Due to a dearth of record evidence of admitted suspicion of wrongdoing, Clark's case is distinguishable from Norgart, supra, 21 Cal.4th 383, 87 Cal.Rptr.2d 453, 981 P.2d 79 and Jolly, supra, 44 Cal.3d 1103, 245 Cal.Rptr. 658, 751 P.2d 923. The discovery rule here allows the statute of limitations to begin to run “when the plaintiff suspects or should suspect that her injury was caused by wrongdoing, that someone has done something wrong to her.” (Jolly at p. 1110, 245 Cal.Rptr. 658, 751 P.2d 923.) Here, there is evidence in the record to support a reasonable inference that Clark's latex allergies did not perforce lead her to suspect that the latex gloves might have been defectively manufactured in some respect. Although the statute of limitations may be applied to bar an action based upon harm immediately caused by Defendants' wrongdoing, in a case in which no timely filing has been made in relation to the immediate harm, this case does not support such an analysis. (Miller v. Lakeside Village Condominium Assn., supra, 1 Cal.App.4th at p. 1622, 2 Cal.Rptr.2d 796.) Rather, Clark may not be deemed at this point to have been placed on notice, through her allergies, of potential Defendant wrongdoing. The record could support an inference that she did not become aware of a potential wrongfulness component of her cause of action until more information than the existence of her allergies placed her on inquiry notice and then was actually gained. Under the analyses of Jolly, Norgart and Miller, we conclude that triable material issues of fact remain as to the limitations issue.
In their petition for rehearing, defendants express the fear that our reasoning in this opinion represents a departure from the objective standards established in Jolly, supra, at pages 1110-1111, 245 Cal.Rptr. 658, 751 P.2d 923, and Norgart, supra, 21 Cal.4th 383, 87 Cal.Rptr.2d 453, 981 P.2d 79, for determining when the limitations period in such a case begins to run. No such departure is intended or achieved in this respect. Rather, our application of limitations law is consistent with the Supreme Court's caveat in Norgart, supra, 21 Cal.4th 383, 87 Cal.Rptr.2d 453, 981 P.2d 79, that a plaintiff, under a reasonable person standard, need only suspect a factual basis for the elements of her cause of action in order to discover its existence. (Id. at p. 410, fn. 8, 87 Cal.Rptr.2d 453, 981 P.2d 79.) In this case, under these peculiar circumstances, it cannot yet be determined as a matter of law when the limitations period began to run. Further factual development is required.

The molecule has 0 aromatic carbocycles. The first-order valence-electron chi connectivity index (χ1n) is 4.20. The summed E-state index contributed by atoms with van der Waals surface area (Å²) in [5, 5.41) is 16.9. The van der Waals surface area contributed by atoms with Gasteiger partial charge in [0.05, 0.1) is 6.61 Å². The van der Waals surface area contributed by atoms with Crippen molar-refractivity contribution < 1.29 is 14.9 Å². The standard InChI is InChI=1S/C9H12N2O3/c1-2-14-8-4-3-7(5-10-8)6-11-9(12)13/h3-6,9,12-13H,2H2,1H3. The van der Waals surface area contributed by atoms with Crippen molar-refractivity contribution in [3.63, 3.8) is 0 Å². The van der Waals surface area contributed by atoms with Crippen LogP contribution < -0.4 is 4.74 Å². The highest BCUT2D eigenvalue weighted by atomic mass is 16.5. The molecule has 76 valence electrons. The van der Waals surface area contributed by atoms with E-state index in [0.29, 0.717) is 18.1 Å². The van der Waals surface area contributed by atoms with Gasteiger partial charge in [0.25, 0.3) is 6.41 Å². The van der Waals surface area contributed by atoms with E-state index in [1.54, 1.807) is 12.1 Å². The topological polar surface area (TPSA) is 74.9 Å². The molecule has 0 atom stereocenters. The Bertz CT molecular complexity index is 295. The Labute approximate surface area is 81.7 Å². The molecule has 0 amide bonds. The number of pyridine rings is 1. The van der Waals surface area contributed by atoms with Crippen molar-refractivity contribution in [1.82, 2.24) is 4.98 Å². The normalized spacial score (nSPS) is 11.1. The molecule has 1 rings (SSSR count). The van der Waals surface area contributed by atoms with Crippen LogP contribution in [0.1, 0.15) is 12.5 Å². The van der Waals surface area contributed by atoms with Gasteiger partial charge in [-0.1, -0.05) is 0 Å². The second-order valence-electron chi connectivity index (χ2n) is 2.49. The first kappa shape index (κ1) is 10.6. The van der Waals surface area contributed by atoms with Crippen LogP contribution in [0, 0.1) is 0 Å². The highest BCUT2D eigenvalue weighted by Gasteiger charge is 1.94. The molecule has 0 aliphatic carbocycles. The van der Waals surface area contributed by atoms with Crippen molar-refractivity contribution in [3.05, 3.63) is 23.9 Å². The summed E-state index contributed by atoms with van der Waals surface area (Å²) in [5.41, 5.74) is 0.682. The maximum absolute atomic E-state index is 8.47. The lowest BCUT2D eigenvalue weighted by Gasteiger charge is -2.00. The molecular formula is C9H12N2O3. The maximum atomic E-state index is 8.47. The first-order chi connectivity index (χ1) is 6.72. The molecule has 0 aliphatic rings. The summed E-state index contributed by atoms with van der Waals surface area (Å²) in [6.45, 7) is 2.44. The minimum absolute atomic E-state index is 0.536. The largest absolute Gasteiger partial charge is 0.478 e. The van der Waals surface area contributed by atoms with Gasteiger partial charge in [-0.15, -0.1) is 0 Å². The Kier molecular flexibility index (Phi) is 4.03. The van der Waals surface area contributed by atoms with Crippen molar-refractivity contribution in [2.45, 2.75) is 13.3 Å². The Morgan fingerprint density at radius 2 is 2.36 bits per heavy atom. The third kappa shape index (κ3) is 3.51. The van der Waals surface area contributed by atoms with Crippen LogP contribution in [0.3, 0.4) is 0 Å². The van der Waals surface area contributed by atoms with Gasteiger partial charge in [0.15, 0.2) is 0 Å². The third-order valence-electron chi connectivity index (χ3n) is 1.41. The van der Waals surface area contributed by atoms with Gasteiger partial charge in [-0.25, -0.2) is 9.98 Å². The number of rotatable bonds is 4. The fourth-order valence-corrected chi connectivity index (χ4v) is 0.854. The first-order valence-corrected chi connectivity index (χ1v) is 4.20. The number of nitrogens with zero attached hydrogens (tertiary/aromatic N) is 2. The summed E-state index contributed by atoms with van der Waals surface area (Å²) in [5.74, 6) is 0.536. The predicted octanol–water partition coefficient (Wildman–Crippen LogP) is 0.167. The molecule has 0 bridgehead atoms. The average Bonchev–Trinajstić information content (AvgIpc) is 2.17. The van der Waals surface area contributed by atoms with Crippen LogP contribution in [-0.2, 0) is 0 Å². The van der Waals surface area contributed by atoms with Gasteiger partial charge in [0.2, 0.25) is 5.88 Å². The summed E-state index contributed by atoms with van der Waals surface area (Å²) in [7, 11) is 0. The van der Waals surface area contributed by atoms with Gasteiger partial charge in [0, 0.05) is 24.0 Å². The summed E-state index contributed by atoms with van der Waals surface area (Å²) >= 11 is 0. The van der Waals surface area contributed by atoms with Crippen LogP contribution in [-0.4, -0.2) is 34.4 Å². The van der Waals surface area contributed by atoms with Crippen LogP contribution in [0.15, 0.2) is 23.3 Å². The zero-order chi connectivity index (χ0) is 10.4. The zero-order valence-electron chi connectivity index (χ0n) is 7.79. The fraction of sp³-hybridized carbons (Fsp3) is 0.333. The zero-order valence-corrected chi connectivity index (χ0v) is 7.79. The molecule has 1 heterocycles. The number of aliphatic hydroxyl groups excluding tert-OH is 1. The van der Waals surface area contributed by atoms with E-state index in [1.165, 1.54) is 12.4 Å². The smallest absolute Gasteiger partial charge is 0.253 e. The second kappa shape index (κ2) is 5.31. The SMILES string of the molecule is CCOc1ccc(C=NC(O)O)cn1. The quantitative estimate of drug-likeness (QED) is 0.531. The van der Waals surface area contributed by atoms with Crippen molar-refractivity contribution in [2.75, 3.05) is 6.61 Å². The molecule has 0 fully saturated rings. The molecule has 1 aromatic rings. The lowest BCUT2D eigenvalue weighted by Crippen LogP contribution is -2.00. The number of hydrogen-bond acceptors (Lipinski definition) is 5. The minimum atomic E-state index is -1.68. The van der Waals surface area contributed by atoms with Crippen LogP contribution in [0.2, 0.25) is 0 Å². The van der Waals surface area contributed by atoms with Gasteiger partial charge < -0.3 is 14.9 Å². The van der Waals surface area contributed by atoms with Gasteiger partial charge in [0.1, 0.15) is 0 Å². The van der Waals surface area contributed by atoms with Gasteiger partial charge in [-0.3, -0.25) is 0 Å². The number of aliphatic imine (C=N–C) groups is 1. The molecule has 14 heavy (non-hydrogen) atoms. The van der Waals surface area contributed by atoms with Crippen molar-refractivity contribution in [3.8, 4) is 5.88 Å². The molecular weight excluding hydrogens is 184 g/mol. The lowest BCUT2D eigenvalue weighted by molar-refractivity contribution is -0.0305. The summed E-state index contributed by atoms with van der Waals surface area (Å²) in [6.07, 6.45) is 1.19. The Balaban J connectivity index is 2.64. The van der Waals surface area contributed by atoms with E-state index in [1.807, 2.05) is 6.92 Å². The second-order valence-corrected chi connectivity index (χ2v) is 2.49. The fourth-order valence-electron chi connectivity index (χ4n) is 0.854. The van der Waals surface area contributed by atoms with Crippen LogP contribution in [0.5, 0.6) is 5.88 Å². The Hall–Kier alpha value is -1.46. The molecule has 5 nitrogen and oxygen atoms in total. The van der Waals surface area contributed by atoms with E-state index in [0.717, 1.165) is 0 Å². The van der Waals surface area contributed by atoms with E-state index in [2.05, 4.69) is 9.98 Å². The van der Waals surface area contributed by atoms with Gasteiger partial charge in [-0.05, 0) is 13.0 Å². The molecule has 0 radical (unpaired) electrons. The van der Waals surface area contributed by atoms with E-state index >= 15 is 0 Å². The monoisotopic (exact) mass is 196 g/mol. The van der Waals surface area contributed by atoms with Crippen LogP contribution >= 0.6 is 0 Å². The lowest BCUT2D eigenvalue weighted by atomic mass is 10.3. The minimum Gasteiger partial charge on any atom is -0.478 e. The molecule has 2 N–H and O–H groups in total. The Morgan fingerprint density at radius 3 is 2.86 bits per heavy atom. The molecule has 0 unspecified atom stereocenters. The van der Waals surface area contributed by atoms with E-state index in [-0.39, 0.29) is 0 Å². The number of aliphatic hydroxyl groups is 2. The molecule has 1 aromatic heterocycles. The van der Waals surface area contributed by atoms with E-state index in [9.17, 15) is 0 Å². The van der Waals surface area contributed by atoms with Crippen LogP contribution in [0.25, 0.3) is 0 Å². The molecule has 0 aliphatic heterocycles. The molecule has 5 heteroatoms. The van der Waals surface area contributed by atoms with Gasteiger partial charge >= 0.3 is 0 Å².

The summary judgment entered in favor of defendants is reversed. Costs are awarded to plaintiff.
1. All statutory references are to this code unless otherwise stated.
2. The first cause of action in the first amended complaint is for fraudulent concealment. Although Clark argued at the summary judgment hearing at the trial court that a separate limitations period should apply to that claim (3 years, § 338), she has abandoned any such argument on appeal. That is appropriate since this is a personal injury suit to which the one-year statute clearly applies. (§ 340, subd. (3).)